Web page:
For Clay Scroggins, preaching on Zoom was never part of the plan. As lead pastor at Buckhead Church in Atlanta, he was accustomed to services in a 3,000-seat auditorium, with live music and a jumbotron for people in the back. But God’s plan is often mysterious, so when the city of Atlanta forced him to shut the church’s doors last spring, Scroggins faithfully moved his ministry online. “Ultimately, we were really informed by Jesus’ calling for us to love our neighbors,” he says, “and the most loving thing we could do was to continue to meet virtually.”
And continue to meet virtually they have. Sunday sermons are broadcast live and posted to the church’s YouTube channel for congregants to watch anytime. Bible study and small group meetings have moved to Zoom. Buckhead has even managed to replicate spontaneous church lobby “bump-ins” with video chat breakout rooms for some events. Donations, which provide all of the church’s operating income, remain the same, they just come via a digital collection plate. At Buckhead Church, virtual worship is going so well that some parts of it might be here for good. But not every congregation has been so blessed.
For places of worship, Covid-19 has upended traditions and emptied sacred spaces. About 45 percent of Americans attend religious services regularly, most of them in Christian churches, like Buckhead Church. Or they did, until last spring. Then shutdowns and stay-at-home orders sent congregations scrambling to move their services online, similar to schools and workplaces. Some, like Buckhead, found themselves well prepared, with the resources and technical savvy to keep attendance and alms steady throughout the year. Other churches found themselves in trouble, struggling to reach worshippers virtually while facing budget cuts, layoffs, and the threat of bankruptcy or even permanent closure. Nearly one year into the pandemic, its effects on religious life, like other aspects of American society, appears unevenly distributed, with large, successful churches continuing to do well and struggling churches falling further behind.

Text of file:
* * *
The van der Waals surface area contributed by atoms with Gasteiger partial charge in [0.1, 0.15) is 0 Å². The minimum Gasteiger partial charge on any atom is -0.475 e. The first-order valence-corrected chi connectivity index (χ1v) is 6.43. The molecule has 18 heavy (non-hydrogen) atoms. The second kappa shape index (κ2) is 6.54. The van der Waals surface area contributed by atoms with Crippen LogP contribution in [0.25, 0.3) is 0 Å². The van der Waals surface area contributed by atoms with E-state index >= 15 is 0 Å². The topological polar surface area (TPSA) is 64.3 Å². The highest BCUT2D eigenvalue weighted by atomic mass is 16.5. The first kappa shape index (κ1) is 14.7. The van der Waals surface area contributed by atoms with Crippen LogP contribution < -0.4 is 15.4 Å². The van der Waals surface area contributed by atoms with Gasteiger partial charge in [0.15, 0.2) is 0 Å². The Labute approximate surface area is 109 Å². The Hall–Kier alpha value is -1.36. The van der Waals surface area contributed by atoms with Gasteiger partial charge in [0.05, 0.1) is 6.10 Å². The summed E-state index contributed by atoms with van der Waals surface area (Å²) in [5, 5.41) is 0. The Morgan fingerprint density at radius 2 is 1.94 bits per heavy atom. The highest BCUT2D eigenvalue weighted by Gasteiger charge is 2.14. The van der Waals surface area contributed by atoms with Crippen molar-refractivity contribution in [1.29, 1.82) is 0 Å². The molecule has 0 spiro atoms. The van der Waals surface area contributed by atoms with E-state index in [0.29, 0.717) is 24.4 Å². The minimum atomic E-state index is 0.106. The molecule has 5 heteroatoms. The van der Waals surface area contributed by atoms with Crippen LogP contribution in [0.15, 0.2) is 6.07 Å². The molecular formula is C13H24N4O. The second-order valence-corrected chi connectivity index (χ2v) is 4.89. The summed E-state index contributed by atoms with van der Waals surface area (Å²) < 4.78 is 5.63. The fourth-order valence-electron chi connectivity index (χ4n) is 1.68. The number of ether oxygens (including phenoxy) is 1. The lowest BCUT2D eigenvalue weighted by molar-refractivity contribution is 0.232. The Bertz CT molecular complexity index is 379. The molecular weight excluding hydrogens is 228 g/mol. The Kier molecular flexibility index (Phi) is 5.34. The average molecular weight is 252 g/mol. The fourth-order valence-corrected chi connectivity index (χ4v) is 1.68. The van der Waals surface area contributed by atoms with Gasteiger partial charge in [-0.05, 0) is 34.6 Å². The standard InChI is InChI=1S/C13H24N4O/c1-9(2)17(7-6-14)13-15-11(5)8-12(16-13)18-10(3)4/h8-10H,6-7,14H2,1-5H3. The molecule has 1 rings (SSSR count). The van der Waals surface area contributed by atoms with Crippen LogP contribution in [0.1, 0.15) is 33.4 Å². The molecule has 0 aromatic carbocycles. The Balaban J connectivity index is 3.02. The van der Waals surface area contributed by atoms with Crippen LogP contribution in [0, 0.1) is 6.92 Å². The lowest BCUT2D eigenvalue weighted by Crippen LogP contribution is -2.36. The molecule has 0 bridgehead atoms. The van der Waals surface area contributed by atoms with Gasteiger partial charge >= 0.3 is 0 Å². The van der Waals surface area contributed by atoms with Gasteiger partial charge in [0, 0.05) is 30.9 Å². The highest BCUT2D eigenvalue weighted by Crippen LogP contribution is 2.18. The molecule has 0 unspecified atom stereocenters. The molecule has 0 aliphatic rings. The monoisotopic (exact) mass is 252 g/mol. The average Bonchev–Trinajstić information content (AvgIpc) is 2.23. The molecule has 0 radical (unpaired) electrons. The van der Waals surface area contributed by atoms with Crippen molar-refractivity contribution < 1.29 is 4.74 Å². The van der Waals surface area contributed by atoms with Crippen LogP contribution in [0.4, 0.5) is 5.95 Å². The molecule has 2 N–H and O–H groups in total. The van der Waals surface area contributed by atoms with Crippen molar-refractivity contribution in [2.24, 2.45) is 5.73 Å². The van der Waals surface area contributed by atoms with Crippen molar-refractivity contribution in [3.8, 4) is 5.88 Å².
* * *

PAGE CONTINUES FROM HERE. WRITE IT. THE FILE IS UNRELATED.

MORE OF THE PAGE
“The digital divide in churches reflects the digital divide in American society more generally,” says Mark Chaves, a theologian at Duke University and director of the National Congregation Study, which has surveyed religious groups in the US since 1998. Churches with less of a digital presence tend to be located in rural areas. Their congregations are more likely to be older, lower-income, and Black. Those demographic groups are also less likely to have access to broadband, and they have been disproportionately affected by the pandemic, both in health and economic outcomes. Those realities have factored into church outcomes too. A survey from LifeWay Research, which focuses on Christian ministries, found that white pastors were the most likely to report offerings that were higher than expected in the past year. Black pastors, by contrast, were most likely to report that the pandemic economy was impacting their churches “very negatively.” Churches often run on tight margins, and those impacts can have long-term effects: LifeWay Research found that a small percentage of churches have had to cut down on outreach, suspend Sunday School or small group programs, or lay off staff members. Black pastors were more likely to say they cut staff pay or deleted a church position.
Chaves says that churches that have been slow to adopt technology usually have fewer resources, so they’re more reluctant to spend on things like a livestreaming setup. But the resistance can also be cultural. “Sometimes there’s a tension with institutions that are based on tradition,” says Walle Mafolasire, founder and CEO at Givelify, a digital tithing startup. “It’s like, what do you mean, ‘tap, tap, give,’ when it’s right there in the Bible that you should bring your gifts to the altar?” The pandemic, he adds, has changed the equation: “Well, right now, I’m on Zoom. Zoom is my altar.”
This srticle was first published on WIRED